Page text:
Results 1  10
of
231
Quantum Error Correction Via Codes Over GF(4)
, 1997
"... The problem of finding quantumerrorcorrecting codes is transformed into the problem of finding additive codes over the field GF(4) which are selforthogonal with respect to a certain trace inner product. Many new codes and new bounds are presented, as well as a table of upper and lower bounds on s ..."
Abstract

Cited by 311 (21 self)
 Add to MetaCart
(Show Context)
The problem of finding quantumerrorcorrecting codes is transformed into the problem of finding additive codes over the field GF(4) which are selforthogonal with respect to a certain trace inner product. Many new codes and new bounds are presented, as well as a table of upper and lower bounds on such codes of length up to 30 qubits.
Faulttolerant quantum computation by anyons
, 2003
"... A twodimensional quantum system with anyonic excitations can be considered as a quantum computer. Unitary transformations can be performed by moving the excitations around each other. Measurements can be performed by joining excitations in pairs and observing the result of fusion. Such computation ..."
Abstract

Cited by 226 (3 self)
 Add to MetaCart
(Show Context)
A twodimensional quantum system with anyonic excitations can be considered as a quantum computer. Unitary transformations can be performed by moving the excitations around each other. Measurements can be performed by joining excitations in pairs and observing the result of fusion. Such computation is faulttolerant by its physical nature.
Reliable quantum computers
 Proceedings of the Royal Society A: Mathematical, Physical and Engineering Sciences
, 1998
"... The new field of quantum error correction has developed spectacularly since its origin less than two years ago. Encoded quantum information can be protected from errors that arise due to uncontrolled interactions with the environment. Recovery from errors can work effectively even if occasional mist ..."
Abstract

Cited by 164 (3 self)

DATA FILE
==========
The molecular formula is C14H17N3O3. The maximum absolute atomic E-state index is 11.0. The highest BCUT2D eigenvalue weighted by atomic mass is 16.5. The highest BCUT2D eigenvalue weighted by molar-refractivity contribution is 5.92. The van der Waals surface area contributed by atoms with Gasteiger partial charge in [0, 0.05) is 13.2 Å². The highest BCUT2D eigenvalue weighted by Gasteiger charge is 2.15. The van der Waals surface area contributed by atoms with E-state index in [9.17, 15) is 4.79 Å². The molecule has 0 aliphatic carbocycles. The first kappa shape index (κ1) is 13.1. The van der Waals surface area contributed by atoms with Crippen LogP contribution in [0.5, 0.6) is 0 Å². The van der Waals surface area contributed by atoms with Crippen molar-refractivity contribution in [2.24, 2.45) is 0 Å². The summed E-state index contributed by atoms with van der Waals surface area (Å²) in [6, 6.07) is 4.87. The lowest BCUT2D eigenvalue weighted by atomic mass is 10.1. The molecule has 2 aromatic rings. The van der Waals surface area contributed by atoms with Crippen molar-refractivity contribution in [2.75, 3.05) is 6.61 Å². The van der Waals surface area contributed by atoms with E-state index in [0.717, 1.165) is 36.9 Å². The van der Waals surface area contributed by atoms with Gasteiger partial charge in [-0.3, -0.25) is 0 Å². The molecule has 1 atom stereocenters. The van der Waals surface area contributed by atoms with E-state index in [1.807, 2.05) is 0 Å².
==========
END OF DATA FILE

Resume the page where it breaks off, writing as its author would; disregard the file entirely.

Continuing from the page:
Add to MetaCart
(Show Context)
The new field of quantum error correction has developed spectacularly since its origin less than two years ago. Encoded quantum information can be protected from errors that arise due to uncontrolled interactions with the environment. Recovery from errors can work effectively even if occasional mistakes occur during the recovery procedure. Furthermore, encoded quantum information can be processed without serious propagation of errors. Hence, an arbitrarily long quantum computation can be performed reliably, provided that the average probability of error per quantum gate is less than a certain critical value, the accuracy threshold. A quantum computer storing about 106 qubits, with a probability of error per quantum gate of order 106, would be a formidable factoring engine. Even a smaller lessaccurate quantum computer would be able to perform many useful tasks. This paper is based on a talk presented at the ITP Conference on Quantum Coherence
A modular functor which is universal for quantum computation
 Comm. Math. Phys
"... Abstract: We show that the topological modular functor from Witten–Chern–Simons theory is universal for quantum computation in the sense that a quantum circuit computation can be efficiently approximated by an intertwining action of a braid on the functor’s state space. A computational model based o ..."
Abstract

Cited by 121 (18 self)
 Add to MetaCart
(Show Context)
Abstract: We show that the topological modular functor from Witten–Chern–Simons theory is universal for quantum computation in the sense that a quantum circuit computation can be efficiently approximated by an intertwining action of a braid on the functor’s state space. A computational model based on Chern–Simons theory at a fifth root of unity is defined and shown to be polynomially equivalent to the quantum circuit model. The chief technical advance: the density of the irreducible sectors of the Jones representation has topological implications which will be considered elsewhere. 1.
Efficient simulation of quantum systems by quantum computers
, 1998
"... We show that the time evolution of the wave function of a quantummechanical manyparticle system can be simulated precisely and efficiently on a quantum computer. The time needed for such a simulation is comparable to the time of a conventional simulation of the corresponding classical system, a per ..."
Abstract

Cited by 79 (0 self)
 Add to MetaCart
(Show Context)
We show that the time evolution of the wave function of a quantummechanical manyparticle system can be simulated precisely and efficiently on a quantum computer. The time needed for such a simulation is comparable to the time of a conventional simulation of the corresponding classical system, a performance which can’t be expected from any classical simulation of a quantum system. We then show how quantities of interest, like the energy spectrum of a system, can be obtained. We also indicate that ultimately the simulation of quantum field theory might be possible on large quantum computers.
Fast parallel circuits for the quantum Fourier transform